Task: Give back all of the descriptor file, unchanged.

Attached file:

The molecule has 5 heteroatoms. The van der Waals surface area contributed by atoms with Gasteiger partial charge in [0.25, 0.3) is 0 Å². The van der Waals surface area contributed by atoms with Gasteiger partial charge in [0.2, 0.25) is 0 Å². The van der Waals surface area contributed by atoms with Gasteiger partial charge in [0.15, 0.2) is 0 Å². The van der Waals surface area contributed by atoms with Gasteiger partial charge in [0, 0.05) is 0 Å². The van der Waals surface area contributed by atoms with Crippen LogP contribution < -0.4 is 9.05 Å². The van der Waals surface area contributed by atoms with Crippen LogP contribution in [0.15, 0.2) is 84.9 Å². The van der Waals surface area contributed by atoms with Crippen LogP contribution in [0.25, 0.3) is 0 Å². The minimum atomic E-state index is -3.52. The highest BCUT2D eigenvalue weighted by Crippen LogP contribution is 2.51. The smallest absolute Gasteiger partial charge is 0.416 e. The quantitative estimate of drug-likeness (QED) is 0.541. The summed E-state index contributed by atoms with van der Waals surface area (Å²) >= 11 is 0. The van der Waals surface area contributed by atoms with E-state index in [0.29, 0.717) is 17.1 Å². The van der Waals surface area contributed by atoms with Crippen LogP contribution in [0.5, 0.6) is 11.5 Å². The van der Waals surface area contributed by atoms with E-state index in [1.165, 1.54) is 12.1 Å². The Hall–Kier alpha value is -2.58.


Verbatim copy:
The molecule has 5 heteroatoms. The van der Waals surface area contributed by atoms with Gasteiger partial charge in [0.25, 0.3) is 0 Å². The van der Waals surface area contributed by atoms with Gasteiger partial charge in [0.2, 0.25) is 0 Å². The van der Waals surface area contributed by atoms with Gasteiger partial charge in [0.15, 0.2) is 0 Å². The van der Waals surface area contributed by atoms with Gasteiger partial charge in [0, 0.05) is 0 Å². The van der Waals surface area contributed by atoms with Crippen LogP contribution < -0.4 is 9.05 Å². The van der Waals surface area contributed by atoms with Crippen LogP contribution in [0.15, 0.2) is 84.9 Å². The van der Waals surface area contributed by atoms with Crippen LogP contribution in [0.25, 0.3) is 0 Å². The minimum atomic E-state index is -3.52. The highest BCUT2D eigenvalue weighted by Crippen LogP contribution is 2.51. The smallest absolute Gasteiger partial charge is 0.416 e. The quantitative estimate of drug-likeness (QED) is 0.541. The summed E-state index contributed by atoms with van der Waals surface area (Å²) >= 11 is 0. The van der Waals surface area contributed by atoms with E-state index in [0.29, 0.717) is 17.1 Å². The van der Waals surface area contributed by atoms with Crippen LogP contribution in [0.5, 0.6) is 11.5 Å². The van der Waals surface area contributed by atoms with E-state index in [1.165, 1.54) is 12.1 Å². The Hall–Kier alpha value is -2.58.